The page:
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VOLUME 13 , ISSUE 3 ( September-December, 2021 ) > List of Articles

RESEARCH ARTICLE

Microbial Pattern of Tracheal Aspirate in Tracheostomized Patients in a Tertiary Care Center and Its Clinical Implications

Ashwin G Vedhapoodi, Nitin R Ankle, Jyoti Nagmoti

Keywords : Colonization, Pseudomonas aeruginosa, Staphylococcus aureus, Tracheal aspirate, Tracheostomy

Citation Information : Vedhapoodi AG, Ankle NR, Nagmoti J. Microbial Pattern of Tracheal Aspirate in Tracheostomized Patients in a Tertiary Care Center and Its Clinical Implications. Int J Otorhinolaryngol Clin 2021; 13 (3):87-94.

DOI: 10.5005/jp-journals-10003-1393

License: CC BY-NC 4.0

Published Online: 21-04-2022

Copyright Statement:  Copyright © 2021; The Author(s).


Abstract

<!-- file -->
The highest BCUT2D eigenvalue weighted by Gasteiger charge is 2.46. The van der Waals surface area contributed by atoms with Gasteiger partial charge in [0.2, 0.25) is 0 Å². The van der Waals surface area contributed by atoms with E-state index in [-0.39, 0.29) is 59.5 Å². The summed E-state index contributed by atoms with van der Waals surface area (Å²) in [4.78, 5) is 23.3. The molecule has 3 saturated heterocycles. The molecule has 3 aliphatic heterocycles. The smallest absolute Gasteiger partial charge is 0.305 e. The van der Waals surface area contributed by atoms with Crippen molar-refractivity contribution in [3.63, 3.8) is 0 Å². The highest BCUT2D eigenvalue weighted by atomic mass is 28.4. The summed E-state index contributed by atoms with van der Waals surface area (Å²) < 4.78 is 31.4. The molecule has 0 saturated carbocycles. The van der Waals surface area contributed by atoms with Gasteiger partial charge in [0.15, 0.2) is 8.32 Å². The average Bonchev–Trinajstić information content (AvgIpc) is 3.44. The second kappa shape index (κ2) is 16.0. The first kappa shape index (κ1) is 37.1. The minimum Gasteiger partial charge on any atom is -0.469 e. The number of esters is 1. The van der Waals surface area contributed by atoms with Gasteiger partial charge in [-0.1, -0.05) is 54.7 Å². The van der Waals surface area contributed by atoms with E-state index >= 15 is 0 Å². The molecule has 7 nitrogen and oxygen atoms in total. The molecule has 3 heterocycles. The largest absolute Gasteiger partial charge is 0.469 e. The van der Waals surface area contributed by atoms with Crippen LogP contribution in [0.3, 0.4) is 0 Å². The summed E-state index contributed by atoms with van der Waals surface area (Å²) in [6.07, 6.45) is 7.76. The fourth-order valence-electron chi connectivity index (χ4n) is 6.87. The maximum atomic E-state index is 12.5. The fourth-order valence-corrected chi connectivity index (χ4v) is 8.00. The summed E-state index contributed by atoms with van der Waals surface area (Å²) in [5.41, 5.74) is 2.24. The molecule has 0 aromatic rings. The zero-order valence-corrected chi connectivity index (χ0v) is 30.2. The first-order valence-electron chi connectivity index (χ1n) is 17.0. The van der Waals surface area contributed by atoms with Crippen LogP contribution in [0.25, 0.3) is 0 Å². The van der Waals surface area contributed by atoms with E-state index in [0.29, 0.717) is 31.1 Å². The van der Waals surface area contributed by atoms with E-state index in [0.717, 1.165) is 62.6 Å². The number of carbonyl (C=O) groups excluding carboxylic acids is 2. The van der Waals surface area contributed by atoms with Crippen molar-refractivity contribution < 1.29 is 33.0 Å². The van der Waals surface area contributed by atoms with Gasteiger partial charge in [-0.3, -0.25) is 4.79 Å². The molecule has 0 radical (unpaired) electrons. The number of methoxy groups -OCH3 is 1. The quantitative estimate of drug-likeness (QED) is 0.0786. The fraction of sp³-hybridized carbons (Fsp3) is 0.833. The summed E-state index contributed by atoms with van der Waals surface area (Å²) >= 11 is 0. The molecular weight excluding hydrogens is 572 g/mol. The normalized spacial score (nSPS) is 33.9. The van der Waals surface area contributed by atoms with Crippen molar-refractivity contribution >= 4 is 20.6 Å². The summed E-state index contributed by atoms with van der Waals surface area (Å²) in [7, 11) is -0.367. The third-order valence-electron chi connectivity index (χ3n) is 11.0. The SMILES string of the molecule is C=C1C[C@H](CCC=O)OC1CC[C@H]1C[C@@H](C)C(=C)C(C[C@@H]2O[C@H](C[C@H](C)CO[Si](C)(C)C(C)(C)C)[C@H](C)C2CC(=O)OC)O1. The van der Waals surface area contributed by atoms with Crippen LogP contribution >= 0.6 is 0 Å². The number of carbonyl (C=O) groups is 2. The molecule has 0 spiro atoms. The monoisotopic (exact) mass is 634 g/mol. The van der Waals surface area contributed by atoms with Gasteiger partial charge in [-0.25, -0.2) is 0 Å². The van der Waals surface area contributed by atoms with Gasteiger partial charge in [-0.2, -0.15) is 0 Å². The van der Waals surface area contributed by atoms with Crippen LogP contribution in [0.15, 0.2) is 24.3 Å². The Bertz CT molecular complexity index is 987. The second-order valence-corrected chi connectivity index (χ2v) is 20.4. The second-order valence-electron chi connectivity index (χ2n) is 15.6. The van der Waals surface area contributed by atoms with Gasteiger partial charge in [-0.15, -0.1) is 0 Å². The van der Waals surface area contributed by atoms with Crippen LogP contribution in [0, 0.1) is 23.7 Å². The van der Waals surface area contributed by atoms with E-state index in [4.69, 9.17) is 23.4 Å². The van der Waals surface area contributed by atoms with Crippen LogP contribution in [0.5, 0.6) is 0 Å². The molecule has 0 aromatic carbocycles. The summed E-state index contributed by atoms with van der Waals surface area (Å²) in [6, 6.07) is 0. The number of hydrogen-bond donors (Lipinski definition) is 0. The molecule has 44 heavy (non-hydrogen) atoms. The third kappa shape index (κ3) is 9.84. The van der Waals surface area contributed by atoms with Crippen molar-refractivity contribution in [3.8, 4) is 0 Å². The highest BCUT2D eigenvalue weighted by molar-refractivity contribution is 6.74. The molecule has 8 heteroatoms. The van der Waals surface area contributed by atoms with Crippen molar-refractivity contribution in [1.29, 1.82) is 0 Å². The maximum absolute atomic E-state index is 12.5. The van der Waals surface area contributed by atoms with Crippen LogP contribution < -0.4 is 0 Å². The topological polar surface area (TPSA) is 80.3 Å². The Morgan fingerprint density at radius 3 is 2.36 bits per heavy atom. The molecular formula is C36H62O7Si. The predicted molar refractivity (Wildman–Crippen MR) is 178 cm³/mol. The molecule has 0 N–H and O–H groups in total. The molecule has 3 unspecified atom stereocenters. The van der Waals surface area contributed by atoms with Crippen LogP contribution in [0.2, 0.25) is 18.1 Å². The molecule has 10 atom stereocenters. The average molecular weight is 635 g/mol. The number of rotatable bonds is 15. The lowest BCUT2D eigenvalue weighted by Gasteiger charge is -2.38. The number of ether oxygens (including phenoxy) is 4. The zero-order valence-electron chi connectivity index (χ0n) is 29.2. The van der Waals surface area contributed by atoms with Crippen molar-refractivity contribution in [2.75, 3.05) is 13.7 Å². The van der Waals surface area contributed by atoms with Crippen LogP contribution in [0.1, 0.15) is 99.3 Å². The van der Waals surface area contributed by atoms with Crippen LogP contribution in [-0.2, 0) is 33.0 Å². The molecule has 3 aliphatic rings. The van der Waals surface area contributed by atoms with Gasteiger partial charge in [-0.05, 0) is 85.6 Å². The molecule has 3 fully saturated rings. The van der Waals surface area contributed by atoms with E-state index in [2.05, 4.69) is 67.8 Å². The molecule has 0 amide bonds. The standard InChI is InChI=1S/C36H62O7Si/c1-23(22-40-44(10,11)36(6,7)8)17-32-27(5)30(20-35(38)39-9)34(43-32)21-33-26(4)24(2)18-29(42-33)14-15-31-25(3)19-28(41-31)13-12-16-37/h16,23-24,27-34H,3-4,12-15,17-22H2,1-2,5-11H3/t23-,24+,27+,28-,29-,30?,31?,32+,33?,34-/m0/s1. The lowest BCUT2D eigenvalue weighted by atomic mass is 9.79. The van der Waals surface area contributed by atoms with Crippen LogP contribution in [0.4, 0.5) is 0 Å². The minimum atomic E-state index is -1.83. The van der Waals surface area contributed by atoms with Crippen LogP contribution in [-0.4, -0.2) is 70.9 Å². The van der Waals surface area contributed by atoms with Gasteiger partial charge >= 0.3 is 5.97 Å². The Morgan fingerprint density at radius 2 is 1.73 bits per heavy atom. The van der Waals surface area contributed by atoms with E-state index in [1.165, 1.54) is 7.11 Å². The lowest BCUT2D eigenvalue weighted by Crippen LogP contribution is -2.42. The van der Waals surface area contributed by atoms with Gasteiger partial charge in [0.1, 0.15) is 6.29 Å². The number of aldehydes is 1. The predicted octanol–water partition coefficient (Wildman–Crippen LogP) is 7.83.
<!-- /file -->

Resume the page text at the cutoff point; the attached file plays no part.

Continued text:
Background: The frequent use of invasive procedures in intensive care units (ICUs), such as tracheostomy, is associated with increased risk of nosocomial infections of the lower respiratory tract with increase in incidence of antibiotic resistant bacteria. There is inadequate published information regarding the lower respiratory tract bacterial pathogens and their resistance patterns in Indian clinical setting. Hence we endeavor to determine the pattern of colonization of tracheal aspirate and their antimicrobial sensitivity. Materials and methods: The study was conducted in the Department of Otorhinolaryngology at a Tertiary Care Center at Belagavi from January 2012 to December 2012. The tracheal aspirate was collected intraoperatively on day 1 and on day 8 during tube change using 10F suction catheter under direct vision. The sample was immediately transferred to fluid Thioglycollate medium and transported to the Microbiology laboratory. The aerobic culture and sensitivity and anaerobic culture were done. Results: In this study, on day 1, 26 (87%) patients showed growth in tracheal aspirate as compared to 28 (93%) on day 8 following tracheostomy. The most common organism isolated in day 1 and day 8 aspirate was Pseudomonas aeruginosa which was present in 11 (40%) and 13 (45%) of isolates, respectively. The antimicrobial sensitivity of the organisms in the aspirate decreased as the duration of tracheostomy increased probably due to the development of hospital-acquired resistance and/or infection. Anaerobic organisms were also isolated; however, they were insignificant. Conclusion: The observation of the varying pattern of the organisms and antimicrobial susceptibility will definitely prove fruitful in the treatment of infections of the lower respiratory tract under our clinical settings. The regular surveillance culture of aspirates is of prime importance in patients suspected of having infection such as tracheobronchitis and pneumonia.


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